# Bulletin of the Seismological Society of America

- Copyright © 1995, by the Seismological Society of America

## Abstract

Because of its simple form, a bandlimited, four-parameter anelastic model that yields nearly constant midband *Q* for low-loss materials is often used for calculating synthetic seismograms. The four parameters used in the literature to characterize anelastic behavior are τ_{1}, τ_{2}, *Q _{m}*, and

*M*in the relaxation-function approach (

_{R}*s*

_{1}= 1/τ

_{1}and

*s*

_{2}= 1/τ

_{2}are angular frequencies defining the bandwidth,

*M*is the relaxed modulus, and

_{R}*Q*is approximately the midband quality factor when

_{m}*Q*≫ 1); or τ̅

_{m}_{1}, τ̅

_{2}, Q̅

_{m}, and

*M*in the creep-function approach (s̅

_{R}_{1}= 1/τ̅

_{1}and s̅

_{2}= 1/τ̅

_{2}are angular frequencies defining the bandwidth, and Q̅

_{m}is approximately the midband quality factor when Q̅

_{m}≫ 1). In practice, it is often the case that, for a particular medium, the quality factor

*Q*(ω

_{0}) and phase velocity

*c*(ω

_{0}) at an angular frequency ω

_{0}(

*s*

_{1}< ω

_{0}<

*s*

_{2}; s̅

_{1}< ω

_{0}< s̅

_{2}) are known from field measurements. If values are assigned to τ

_{1}and τ

_{2}(τ

_{2}< τ

_{1}), or to τ̅

_{1}and τ̅

_{2}(τ̅

_{2}< τ̅

_{1}), then the two remaining parameters,

*Q*and

_{m}*M*, or Q̅

_{R}_{m}and

*M*, can be obtained from

_{R}*Q*(ω

_{0}). However, for highly attenuative media, e.g.,

*Q*(ω

_{0}) ≦ 5,

*Q*(ω) can become highly skewed and negative at low frequencies (for the relaxation-function approach) or at high frequencies (for the creep-function approach) if this procedure is followed. A negative

*Q*(ω) is unacceptable because it implies an increase in energy for waves propagating in a homogeneous and attenuative medium. This article shows that given (τ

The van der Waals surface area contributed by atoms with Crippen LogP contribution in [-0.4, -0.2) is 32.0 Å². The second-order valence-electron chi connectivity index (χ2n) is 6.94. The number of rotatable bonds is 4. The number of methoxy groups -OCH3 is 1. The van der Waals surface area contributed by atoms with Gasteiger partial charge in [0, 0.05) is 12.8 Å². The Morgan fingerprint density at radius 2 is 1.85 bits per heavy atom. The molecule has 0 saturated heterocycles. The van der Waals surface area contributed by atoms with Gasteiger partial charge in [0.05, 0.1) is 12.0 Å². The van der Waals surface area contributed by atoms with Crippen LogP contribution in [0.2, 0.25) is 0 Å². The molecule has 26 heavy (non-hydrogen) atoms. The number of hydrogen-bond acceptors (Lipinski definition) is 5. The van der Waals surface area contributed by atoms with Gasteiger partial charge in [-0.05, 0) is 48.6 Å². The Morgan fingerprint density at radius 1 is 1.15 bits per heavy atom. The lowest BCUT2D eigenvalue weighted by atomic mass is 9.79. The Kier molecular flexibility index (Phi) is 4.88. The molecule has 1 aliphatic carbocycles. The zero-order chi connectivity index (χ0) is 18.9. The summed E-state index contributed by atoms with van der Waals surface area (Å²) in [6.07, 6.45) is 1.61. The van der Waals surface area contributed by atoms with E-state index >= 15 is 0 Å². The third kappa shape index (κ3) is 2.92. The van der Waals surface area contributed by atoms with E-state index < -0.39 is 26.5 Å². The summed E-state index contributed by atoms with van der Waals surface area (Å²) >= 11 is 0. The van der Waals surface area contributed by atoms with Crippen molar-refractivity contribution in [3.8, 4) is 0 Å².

_{1}, τ

_{2}, ω

_{0}) or (τ̅

_{1}, τ̅

_{2}, ω

_{0}), a lower limit of

*Q*(ω

_{0}) exists for a bandlimited, four-parameter anelastic model. In the relaxation-function approach, the minimum permissible

*Q*(ω

_{0}) is given by ln [(1 + ω

^{2}

_{0}τ

^{2}

_{1})/(1 + ω

^{2}

_{0}τ

^{2}

_{2})]/{2 arctan [ω

_{0}(τ

_{1}− τ

_{2})/(1 + ω

^{2}

_{0}τ

_{1}τ

_{2})]}. In the creep-function approach, the minimum permissible

*Q*(ω

_{0}) is given by {2 ln (τ̅

_{1}/τ̅

_{2}) − ln [(1 + ω

^{2}

_{0}τ̅

^{2}

_{1})/(1 + ω

^{2}

_{0}τ̅

^{2}

_{2})]}/{2 arctan [ω

_{0}(τ̅

_{1}− τ

_{2})/(1 + ω

^{2}

_{0}τ̅

_{1}τ̅

_{2})]}. The more general statement that, for a given set of relaxation mechanisms, a lower limit exists for

*Q*(ω

_{0}) is also shown to hold. Because a nearly constant midband

*Q*cannot be achieved for highly attenuative media using a four-parameter anelastic model, a bandlimited, six-parameter anelastic model that yields a nearly constant midband

*Q*for such media is devised; an expression for the minimum permissible

*Q*(ω

_{0}) is given. Six-parameter anelastic models with quality factors

*Q*∼ 5 and

*Q*∼ 16, constant to 6% over the frequency range 0.5 to 200 Hz, illustrate this result. In conformity with field observations that

*Q*(ω) for near-surface earth materials is approximately constant over a wide frequency range, the bandlimited, six-parameter anelastic models are suitable for modeling wave propagation in highly attenuative media for bandlimited time functions in engineering and exploration seismology.